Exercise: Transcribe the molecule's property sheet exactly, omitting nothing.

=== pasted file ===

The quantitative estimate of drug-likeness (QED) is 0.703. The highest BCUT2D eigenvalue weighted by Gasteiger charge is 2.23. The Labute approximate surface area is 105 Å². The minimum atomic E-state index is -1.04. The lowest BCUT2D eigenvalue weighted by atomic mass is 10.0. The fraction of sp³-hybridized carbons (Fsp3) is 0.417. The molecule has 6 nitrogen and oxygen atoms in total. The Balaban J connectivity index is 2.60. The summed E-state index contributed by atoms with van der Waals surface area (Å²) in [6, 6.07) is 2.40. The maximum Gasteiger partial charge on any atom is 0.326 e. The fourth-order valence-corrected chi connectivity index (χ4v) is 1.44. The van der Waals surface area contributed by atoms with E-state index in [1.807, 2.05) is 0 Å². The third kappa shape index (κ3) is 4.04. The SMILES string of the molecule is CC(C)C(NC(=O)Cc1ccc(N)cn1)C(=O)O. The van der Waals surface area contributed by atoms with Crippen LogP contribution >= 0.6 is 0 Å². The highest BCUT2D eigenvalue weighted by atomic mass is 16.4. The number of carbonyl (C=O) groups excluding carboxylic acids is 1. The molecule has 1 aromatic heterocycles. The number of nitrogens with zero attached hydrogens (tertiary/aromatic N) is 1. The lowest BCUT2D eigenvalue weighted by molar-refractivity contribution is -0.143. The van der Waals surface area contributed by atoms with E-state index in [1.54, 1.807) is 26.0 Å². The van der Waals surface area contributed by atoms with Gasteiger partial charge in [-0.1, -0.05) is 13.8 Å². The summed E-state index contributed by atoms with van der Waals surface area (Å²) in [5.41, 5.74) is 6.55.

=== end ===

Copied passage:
The quantitative estimate of drug-likeness (QED) is 0.703. The highest BCUT2D eigenvalue weighted by Gasteiger charge is 2.23. The Labute approximate surface area is 105 Å². The minimum atomic E-state index is -1.04. The lowest BCUT2D eigenvalue weighted by atomic mass is 10.0. The fraction of sp³-hybridized carbons (Fsp3) is 0.417. The molecule has 6 nitrogen and oxygen atoms in total. The Balaban J connectivity index is 2.60. The summed E-state index contributed by atoms with van der Waals surface area (Å²) in [6, 6.07) is 2.40. The maximum Gasteiger partial charge on any atom is 0.326 e. The fourth-order valence-corrected chi connectivity index (χ4v) is 1.44. The van der Waals surface area contributed by atoms with E-state index in [1.807, 2.05) is 0 Å². The third kappa shape index (κ3) is 4.04. The SMILES string of the molecule is CC(C)C(NC(=O)Cc1ccc(N)cn1)C(=O)O. The van der Waals surface area contributed by atoms with Crippen LogP contribution >= 0.6 is 0 Å². The highest BCUT2D eigenvalue weighted by atomic mass is 16.4. The number of carbonyl (C=O) groups excluding carboxylic acids is 1. The molecule has 1 aromatic heterocycles. The number of nitrogens with zero attached hydrogens (tertiary/aromatic N) is 1. The lowest BCUT2D eigenvalue weighted by molar-refractivity contribution is -0.143. The van der Waals surface area contributed by atoms with E-state index in [1.54, 1.807) is 26.0 Å². The van der Waals surface area contributed by atoms with Gasteiger partial charge in [-0.1, -0.05) is 13.8 Å². The summed E-state index contributed by atoms with van der Waals surface area (Å²) in [5.41, 5.74) is 6.55.